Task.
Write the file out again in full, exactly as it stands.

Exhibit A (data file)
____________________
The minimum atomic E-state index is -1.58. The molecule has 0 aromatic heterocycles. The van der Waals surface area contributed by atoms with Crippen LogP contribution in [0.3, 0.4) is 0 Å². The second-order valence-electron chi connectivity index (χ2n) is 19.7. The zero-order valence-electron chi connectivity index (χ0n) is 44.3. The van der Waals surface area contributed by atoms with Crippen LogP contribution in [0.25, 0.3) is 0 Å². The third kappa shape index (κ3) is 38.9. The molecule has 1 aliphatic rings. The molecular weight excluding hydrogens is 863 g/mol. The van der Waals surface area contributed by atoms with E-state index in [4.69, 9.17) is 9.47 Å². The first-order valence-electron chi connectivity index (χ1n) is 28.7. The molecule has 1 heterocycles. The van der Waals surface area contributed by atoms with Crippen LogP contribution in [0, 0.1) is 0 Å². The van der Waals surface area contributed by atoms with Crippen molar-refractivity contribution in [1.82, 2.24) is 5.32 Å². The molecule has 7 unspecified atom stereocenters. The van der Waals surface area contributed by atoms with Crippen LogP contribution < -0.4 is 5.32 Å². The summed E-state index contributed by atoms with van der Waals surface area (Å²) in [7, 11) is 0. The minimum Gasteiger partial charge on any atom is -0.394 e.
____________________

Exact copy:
The minimum atomic E-state index is -1.58. The molecule has 0 aromatic heterocycles. The van der Waals surface area contributed by atoms with Crippen LogP contribution in [0.3, 0.4) is 0 Å². The second-order valence-electron chi connectivity index (χ2n) is 19.7. The zero-order valence-electron chi connectivity index (χ0n) is 44.3. The van der Waals surface area contributed by atoms with Crippen LogP contribution in [0.25, 0.3) is 0 Å². The third kappa shape index (κ3) is 38.9. The molecule has 1 aliphatic rings. The molecular weight excluding hydrogens is 863 g/mol. The van der Waals surface area contributed by atoms with E-state index in [4.69, 9.17) is 9.47 Å². The first-order valence-electron chi connectivity index (χ1n) is 28.7. The molecule has 1 heterocycles. The van der Waals surface area contributed by atoms with Crippen LogP contribution in [0, 0.1) is 0 Å². The van der Waals surface area contributed by atoms with Crippen molar-refractivity contribution in [1.82, 2.24) is 5.32 Å². The molecule has 7 unspecified atom stereocenters. The van der Waals surface area contributed by atoms with Crippen LogP contribution < -0.4 is 5.32 Å². The summed E-state index contributed by atoms with van der Waals surface area (Å²) in [7, 11) is 0. The minimum Gasteiger partial charge on any atom is -0.394 e.